8 min read

[dropcap]S[/dropcap]elf-service Business Intelligence is the buzzword everyone’s talking about today. It gives modern business users the ability to find unique insights from their data without any hassle. Amidst a myriad of BI tools and platforms out there in the market, Microsoft’s Power BI has emerged as a powerful, all-encompassing BI solution – empowering users to tailor and manage Business Intelligence to suit their unique needs and scenarios.

[author title=”Brett Powell”]A Microsoft Power BI partner, and the founder and owner of Frontline Analytics LLC., a BI and analytics research and consulting firm. Brett has contributed to the design and development of Microsoft BI stack and Power BI solutions of diverse scale and complexity across the retail, manufacturing, financial, and services industries. He regularly blogs about the latest happenings in Microsoft BI and Power BI features at Insight Quest. He is also an organizer of the Boston BI User Group.[/author]


In this two part interview Brett talks about his new book, Microsoft Power BI Cookbook, and shares his insights and expertise in the area of BI and data analytics with a particular focus on Power BI.

In part one, Brett shares his views on topics ranging from what it takes to be successful in the field of BI & data analytics to why he thinks Microsoft is going to lead the way in shaping the future of the BI landscape. In part two of the interview, he shares his expertise with us on the unique features that differentiate Power BI from other tools and platforms in the BI space.

Key Takeaways

Ease of deployment across multiple platforms, efficient data-driven insights, ease of use and support for a data-driven corporate culture are factors to consider while choosing a Business Intelligence solution for enterprises.

Power BI leads in self-service BI because it’s the first Software-as-a-Service (SaaS) platform to offer ‘End User BI’ where anyone, not just a business analyst, can leverage powerful tools to obtain greater value from data.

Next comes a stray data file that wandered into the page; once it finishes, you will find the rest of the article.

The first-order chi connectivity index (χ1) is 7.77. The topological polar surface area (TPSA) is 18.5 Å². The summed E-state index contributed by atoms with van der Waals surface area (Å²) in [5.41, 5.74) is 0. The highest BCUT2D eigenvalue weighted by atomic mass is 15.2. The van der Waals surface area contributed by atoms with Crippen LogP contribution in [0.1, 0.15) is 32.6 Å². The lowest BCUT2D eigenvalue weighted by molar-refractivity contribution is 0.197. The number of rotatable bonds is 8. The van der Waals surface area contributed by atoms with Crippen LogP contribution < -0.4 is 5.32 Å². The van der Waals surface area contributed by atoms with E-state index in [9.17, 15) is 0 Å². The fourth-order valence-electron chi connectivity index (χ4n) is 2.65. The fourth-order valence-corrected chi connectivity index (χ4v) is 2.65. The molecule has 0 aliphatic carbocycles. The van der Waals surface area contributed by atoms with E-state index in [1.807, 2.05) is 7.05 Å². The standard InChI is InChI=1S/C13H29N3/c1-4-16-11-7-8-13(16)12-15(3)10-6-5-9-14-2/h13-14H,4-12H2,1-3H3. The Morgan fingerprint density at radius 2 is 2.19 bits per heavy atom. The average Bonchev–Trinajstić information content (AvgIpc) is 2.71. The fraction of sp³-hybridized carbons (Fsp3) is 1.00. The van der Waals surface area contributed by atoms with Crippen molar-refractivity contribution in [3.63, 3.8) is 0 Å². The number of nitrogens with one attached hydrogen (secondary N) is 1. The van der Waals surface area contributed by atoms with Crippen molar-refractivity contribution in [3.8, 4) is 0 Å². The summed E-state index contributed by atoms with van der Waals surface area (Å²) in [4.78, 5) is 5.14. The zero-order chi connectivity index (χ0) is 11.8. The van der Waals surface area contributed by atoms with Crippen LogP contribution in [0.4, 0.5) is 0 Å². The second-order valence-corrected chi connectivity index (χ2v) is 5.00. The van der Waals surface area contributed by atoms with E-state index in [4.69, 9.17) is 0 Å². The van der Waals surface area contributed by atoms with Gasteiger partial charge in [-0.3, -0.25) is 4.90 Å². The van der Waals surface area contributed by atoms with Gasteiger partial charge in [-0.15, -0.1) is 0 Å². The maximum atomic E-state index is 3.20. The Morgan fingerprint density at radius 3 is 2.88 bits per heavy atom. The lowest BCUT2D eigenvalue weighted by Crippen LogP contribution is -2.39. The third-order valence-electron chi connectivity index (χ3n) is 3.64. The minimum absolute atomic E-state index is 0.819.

Microsoft Power BI has been identified as a leader in Gartner’s Magic Quadrant for BI and Analytics platforms, and provides a visually rich and easy to access interface that modern business users require.

You can isolate report authoring from dataset development in Power BI, or quickly scale up or down a Power BI dataset as per your needs.

Power BI is much more than just a tool for reports and dashboards. With a thorough understanding of the query and analytical engines of Power BI, users can customize more powerful and sustainable BI solutions.

Part One Interview Excerpts – Power BI from a Bird’s Eye View

On choosing the right BI solution for your enterprise needs

What are some key criteria one must evaluate while choosing a BI solution for enterprises? How does Power BI fare against these criteria as compared with other leading solutions from IBM, Oracle and Qlikview?

Enterprises require a platform which can be implemented on their terms and adapted to their evolving needs. For example, the platform must support on-premises, cloud, and hybrid deployments with seamless integration allowing organizations to both leverage on-premises assets as well as fully manage their cloud solution. Additionally, the platform must fully support both corporate business intelligence processes such as staged deployments across development and production environments as well as self-service tools which empower business teams to contribute to BI projects and a data driven corporate culture. Furthermore, enterprises must consider the commitment of the vendor to BI and analytics, the full cost of scaling and managing the solution, as well as the vendors’ vision for delivering emerging capabilities such as artificial intelligence and natural language.

Microsoft Power BI has been identified as a leader in Gartner’s Magic Quadrant for BI and Analytics platforms based on both its currently ability to execute as well as its vision. Particularly now with Power BI Premium, the Power BI Report Server, and Power BI embedded offerings, Power BI truly offers organizations the ability to tailor and manage BI to their unique needs and scenarios. Power BI’s mobile application, available on all common platforms (iOS, Android) in addition to continued user experience improvements in the Power BI service provides a visually rich and common interface for the ‘anytime access’ that modern business users require. Additionally, since Power BI’s self-service authoring tool of Power BI Desktop shares the same engine as SQL Server Analysis Services, Power BI has a distinct advantage in enabling organizations to derive value from both self-service and corporate BI.